“It has been shown time and time again that healthy forested watersheds improve water quality and reduce water treatment costs,” states Kathryn Fernholz, Executive Director. “The link between clean water and forests is crystal clear and so important for students to understand because it directly affects us all.”
Currently, management practices such as wildfire mitigation are being implemented in National Forests to protect forest land and water quality. Strategically controlled burns are being conducted to reduce flammable fuels and protect water from wildfire related physical, chemical and biological changes. It is imperative to recognize the importance of National Forests and the relationship between clean water. As of 2012, 124 million Americans, or approximately 40% of the country’s population, relied on Natioanl Forests and grasslands for their clean water drinking supply.
Forestinfo.org’s Eco-Links are a great way to learn about forest ecosystems and explore related fields, issues and options. Eco-links are available as free PDF downloads on Forestinfo.org and may also be purchased in hard-copy.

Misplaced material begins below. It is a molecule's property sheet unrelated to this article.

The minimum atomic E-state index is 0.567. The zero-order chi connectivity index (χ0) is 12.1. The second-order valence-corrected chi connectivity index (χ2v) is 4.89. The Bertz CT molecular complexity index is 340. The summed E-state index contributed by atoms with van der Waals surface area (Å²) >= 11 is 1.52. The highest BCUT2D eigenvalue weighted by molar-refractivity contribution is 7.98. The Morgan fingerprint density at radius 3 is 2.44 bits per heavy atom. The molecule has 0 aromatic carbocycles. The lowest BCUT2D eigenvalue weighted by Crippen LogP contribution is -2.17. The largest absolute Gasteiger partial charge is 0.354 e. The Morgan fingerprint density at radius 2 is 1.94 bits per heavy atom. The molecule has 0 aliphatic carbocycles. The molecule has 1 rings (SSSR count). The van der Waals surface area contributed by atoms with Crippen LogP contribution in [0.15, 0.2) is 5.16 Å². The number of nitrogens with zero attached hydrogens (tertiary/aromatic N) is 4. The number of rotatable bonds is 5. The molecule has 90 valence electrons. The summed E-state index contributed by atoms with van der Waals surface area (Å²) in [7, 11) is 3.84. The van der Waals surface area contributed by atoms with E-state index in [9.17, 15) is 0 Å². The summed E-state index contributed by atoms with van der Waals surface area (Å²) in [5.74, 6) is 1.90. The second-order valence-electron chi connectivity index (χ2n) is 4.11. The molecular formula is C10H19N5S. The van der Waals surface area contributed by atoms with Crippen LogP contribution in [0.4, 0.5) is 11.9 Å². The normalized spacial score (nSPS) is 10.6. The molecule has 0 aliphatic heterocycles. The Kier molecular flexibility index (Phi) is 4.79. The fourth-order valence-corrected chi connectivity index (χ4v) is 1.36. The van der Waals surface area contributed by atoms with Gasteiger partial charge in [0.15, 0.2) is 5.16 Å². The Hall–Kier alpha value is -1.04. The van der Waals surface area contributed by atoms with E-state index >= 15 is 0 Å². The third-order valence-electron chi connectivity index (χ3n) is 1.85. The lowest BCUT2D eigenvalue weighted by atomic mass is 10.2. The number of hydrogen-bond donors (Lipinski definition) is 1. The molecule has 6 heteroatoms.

To download a copy of the new National Forests & Clean Water Eco-Link, click here:http://www.forestinfo.org/sites/default/files/pdfReports/EcoLinkNatlForestsWater.pdf
To access the full library of more than 35 unique Eco-Link publications, please visit: http://www.forestinfo.org/eco-links
The National Forest Foundation is hosting a webinar for partnering organizations to provide an overview, updates, and examples of stewardship contracting. Stewardship contracting is an important mechanism for getting work done on Forest Service lands. The webinar will take place on Thursday, July 24th from 2:00-3:30pm EDT (12:00-1:30pm MDT). Register at www.nff.wildapricot.org/event-1709355 or watch the recording at www.nationalforests.org/conserve/peer/stewardship-authorities.
Check out a new app designed to help share information about Colorado wildfires at www.cofires.com/. The app is also available for download for the iPhone.
Take a look at this interesting publication on traditional ecological knowledge and agroforestry practices:
Agroforestry Notes – Indigenous Traditional Ecological Knowledge in Agroforestry